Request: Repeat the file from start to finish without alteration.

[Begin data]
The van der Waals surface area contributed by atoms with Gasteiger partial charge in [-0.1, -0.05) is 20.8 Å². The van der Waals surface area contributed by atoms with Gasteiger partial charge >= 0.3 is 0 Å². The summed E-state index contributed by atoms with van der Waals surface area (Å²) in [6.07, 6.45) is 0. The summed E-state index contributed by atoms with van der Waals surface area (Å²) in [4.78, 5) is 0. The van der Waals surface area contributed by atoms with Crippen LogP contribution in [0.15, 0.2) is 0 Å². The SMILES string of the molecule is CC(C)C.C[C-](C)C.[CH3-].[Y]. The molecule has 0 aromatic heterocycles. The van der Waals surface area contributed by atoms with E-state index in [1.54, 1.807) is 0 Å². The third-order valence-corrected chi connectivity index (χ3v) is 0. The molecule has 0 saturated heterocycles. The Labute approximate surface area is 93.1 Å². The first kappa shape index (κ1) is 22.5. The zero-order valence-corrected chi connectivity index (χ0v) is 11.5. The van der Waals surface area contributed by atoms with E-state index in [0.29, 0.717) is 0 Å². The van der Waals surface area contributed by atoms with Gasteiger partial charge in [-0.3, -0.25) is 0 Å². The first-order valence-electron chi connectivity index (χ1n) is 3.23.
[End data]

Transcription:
The van der Waals surface area contributed by atoms with Gasteiger partial charge in [-0.1, -0.05) is 20.8 Å². The van der Waals surface area contributed by atoms with Gasteiger partial charge >= 0.3 is 0 Å². The summed E-state index contributed by atoms with van der Waals surface area (Å²) in [6.07, 6.45) is 0. The summed E-state index contributed by atoms with van der Waals surface area (Å²) in [4.78, 5) is 0. The van der Waals surface area contributed by atoms with Crippen LogP contribution in [0.15, 0.2) is 0 Å². The SMILES string of the molecule is CC(C)C.C[C-](C)C.[CH3-].[Y]. The molecule has 0 aromatic heterocycles. The van der Waals surface area contributed by atoms with E-state index in [1.54, 1.807) is 0 Å². The third-order valence-corrected chi connectivity index (χ3v) is 0. The molecule has 0 saturated heterocycles. The Labute approximate surface area is 93.1 Å². The first kappa shape index (κ1) is 22.5. The zero-order valence-corrected chi connectivity index (χ0v) is 11.5. The van der Waals surface area contributed by atoms with E-state index in [0.29, 0.717) is 0 Å². The van der Waals surface area contributed by atoms with Gasteiger partial charge in [-0.3, -0.25) is 0 Å². The first-order valence-electron chi connectivity index (χ1n) is 3.23.